The price of Arab Light to Asia, the biggest buyer of Saudi crude, was raised by $1.00 to the Oman/Dubai average plus $2.90 a barrel, Aramco said.
The tables below show the full FOB prices for September in US dollars.
Saudi term crude supplies to the US are priced as a differential to the Argus Sour Crude Index (ASCI).
Brent crude oil pared early losses to trade back toward $109 a barrel as selling pressure eased after a report showed strong growth in the US economy’s service sector.
Brent and US crude each lost more than $1 earlier in the session on news of rebounding production in Libya.
By 1:14 p.m. 1714 GMT, Brent was down 15 cents per barrel to $108.80 after earlier dropping as much as $1.40 to $107.55.
US crude oil futures lost 11 cents to $106.83, after earlier falling to $105.70.
Prices remained under pressure, however, from news of increased supply from the Libya and the North Sea.
Libyan Oil Minister Abdelbari Al-Arusi told a news conference the country’s oil output had improved to around 700,000 barrels per day (bpd) and the government was working to end protests at oil facilities.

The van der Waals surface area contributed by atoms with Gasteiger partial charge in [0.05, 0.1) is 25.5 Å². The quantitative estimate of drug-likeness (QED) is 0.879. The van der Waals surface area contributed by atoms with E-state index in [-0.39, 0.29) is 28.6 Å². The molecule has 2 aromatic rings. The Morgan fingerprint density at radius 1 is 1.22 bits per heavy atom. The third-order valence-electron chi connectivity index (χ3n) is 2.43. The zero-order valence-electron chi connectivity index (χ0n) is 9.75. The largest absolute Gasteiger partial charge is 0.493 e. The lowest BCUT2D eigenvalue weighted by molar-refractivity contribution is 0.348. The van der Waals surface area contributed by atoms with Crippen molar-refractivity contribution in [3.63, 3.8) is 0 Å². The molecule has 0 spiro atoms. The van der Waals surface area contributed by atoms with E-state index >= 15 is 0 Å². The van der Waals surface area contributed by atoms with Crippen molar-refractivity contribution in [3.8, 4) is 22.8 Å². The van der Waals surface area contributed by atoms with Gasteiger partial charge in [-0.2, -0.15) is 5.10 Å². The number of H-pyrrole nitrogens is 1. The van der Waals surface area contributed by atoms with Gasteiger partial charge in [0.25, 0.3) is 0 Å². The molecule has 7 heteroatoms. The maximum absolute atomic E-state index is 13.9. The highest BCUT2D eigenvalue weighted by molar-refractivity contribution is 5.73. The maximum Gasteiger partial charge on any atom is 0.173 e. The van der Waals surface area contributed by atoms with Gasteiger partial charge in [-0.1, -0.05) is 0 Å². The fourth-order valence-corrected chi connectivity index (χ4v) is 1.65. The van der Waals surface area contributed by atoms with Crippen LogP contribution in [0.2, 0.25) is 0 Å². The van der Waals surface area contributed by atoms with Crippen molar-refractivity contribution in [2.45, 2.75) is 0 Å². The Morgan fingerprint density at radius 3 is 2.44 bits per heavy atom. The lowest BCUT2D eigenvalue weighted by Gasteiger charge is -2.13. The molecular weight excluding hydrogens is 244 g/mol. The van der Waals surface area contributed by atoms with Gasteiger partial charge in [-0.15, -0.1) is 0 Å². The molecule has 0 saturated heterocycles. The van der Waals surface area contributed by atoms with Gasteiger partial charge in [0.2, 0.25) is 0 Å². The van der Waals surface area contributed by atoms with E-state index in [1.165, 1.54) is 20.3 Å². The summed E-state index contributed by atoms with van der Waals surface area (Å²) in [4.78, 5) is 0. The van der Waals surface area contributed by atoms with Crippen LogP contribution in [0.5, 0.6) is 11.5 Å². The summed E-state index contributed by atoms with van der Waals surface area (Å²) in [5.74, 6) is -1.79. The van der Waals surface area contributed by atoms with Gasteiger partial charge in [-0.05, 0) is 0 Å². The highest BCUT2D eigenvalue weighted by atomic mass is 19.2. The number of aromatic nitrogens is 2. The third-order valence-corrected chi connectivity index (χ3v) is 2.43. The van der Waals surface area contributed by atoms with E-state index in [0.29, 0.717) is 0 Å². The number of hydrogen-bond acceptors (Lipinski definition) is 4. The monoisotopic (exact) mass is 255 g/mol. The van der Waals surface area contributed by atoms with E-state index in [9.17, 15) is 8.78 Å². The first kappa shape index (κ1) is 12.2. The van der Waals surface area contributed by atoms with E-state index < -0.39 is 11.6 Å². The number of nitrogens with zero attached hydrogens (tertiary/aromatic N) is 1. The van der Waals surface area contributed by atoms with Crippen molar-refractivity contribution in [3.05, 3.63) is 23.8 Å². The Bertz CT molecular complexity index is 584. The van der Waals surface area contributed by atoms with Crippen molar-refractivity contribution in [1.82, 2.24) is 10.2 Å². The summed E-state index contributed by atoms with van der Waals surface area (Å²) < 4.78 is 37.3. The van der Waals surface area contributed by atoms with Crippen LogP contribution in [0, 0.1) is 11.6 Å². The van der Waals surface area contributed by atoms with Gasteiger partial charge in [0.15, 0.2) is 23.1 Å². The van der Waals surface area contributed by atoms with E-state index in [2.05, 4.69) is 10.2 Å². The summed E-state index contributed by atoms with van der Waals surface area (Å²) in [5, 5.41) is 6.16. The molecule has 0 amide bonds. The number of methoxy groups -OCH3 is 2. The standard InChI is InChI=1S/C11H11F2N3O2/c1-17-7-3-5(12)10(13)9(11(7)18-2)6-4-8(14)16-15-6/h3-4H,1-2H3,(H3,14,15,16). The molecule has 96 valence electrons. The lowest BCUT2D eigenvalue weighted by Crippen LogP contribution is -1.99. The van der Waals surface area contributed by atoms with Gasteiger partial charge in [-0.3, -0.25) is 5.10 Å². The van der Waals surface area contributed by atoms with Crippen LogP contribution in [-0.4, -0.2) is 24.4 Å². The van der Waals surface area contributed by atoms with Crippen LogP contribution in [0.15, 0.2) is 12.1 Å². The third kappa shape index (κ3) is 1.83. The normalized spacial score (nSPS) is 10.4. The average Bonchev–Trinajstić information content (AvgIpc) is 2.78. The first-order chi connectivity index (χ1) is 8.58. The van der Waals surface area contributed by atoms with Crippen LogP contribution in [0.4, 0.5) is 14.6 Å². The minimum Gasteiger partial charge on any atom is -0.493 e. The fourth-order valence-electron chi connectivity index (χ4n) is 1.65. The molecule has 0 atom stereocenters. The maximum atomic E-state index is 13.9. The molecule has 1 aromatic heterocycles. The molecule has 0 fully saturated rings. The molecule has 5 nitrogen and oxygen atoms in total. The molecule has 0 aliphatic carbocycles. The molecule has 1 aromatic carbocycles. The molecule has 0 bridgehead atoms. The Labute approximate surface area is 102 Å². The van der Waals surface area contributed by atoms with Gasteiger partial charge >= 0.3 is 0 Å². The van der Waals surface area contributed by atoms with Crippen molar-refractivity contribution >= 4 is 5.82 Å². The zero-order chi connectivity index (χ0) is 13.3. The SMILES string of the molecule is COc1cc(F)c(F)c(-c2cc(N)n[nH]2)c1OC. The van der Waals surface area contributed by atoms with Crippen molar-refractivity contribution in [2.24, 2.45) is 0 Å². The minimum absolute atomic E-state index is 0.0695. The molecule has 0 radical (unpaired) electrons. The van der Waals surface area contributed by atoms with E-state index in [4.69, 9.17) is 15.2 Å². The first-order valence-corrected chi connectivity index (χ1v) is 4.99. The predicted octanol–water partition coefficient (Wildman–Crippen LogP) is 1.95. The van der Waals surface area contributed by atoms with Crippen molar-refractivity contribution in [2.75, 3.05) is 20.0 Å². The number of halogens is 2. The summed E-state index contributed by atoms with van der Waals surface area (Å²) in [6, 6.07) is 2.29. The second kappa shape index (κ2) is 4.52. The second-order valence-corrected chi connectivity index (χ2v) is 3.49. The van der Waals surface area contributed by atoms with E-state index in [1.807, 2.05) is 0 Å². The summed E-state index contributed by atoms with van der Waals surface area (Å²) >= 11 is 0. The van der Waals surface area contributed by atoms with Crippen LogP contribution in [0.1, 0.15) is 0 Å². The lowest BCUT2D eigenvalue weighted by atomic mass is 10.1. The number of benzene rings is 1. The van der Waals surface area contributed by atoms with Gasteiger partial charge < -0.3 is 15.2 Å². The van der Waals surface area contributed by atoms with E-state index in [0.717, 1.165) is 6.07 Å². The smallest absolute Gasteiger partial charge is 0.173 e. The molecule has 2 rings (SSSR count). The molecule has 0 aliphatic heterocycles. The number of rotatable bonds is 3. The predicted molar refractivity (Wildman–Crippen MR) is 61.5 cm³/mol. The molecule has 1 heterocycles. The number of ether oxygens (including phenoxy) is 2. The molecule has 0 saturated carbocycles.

Arusi said last week that strikes and protests at oil terminals had cut output to 330,000 barrels per day (bpd) from 1.4 million before output was disrupted.
“The return of Libyan production has applied pressure to the oil complex, including products because the loss of Libyan oil would probably have helped exports from the US,” said Phil Flynn, an analyst with the Price Futures Group in Chicago, Illinois.
Output is also improving in the North Sea, industry sources say, with news that the Buzzard oilfield, Britain’s largest, was expected to begin restarting later on Monday, on schedule, after a five-day maintenance shutdown.
Loss of production from key oil exporters has been an important support for prices over the last month with a series of unscheduled outages disrupting output.
Shipments from Iraq have also been hit by damage to pipelines and maintenance work is also expected to cut Iraqi output by between 400,000 and 500,000 bpd in September.
The European retail figures cast a shadow over modestly expansionary manufacturing and construction data from Britain and Germany, highlighting the fragile nature of Europe’s economic recovery and energy demand.
Markit’s composite euro zone PMI broke above the 50 growth threshold for the first time since January 2012. German business activity rebounded, while the downturns in the euro zone’s next three biggest economies — France, Italy and Spain — eased.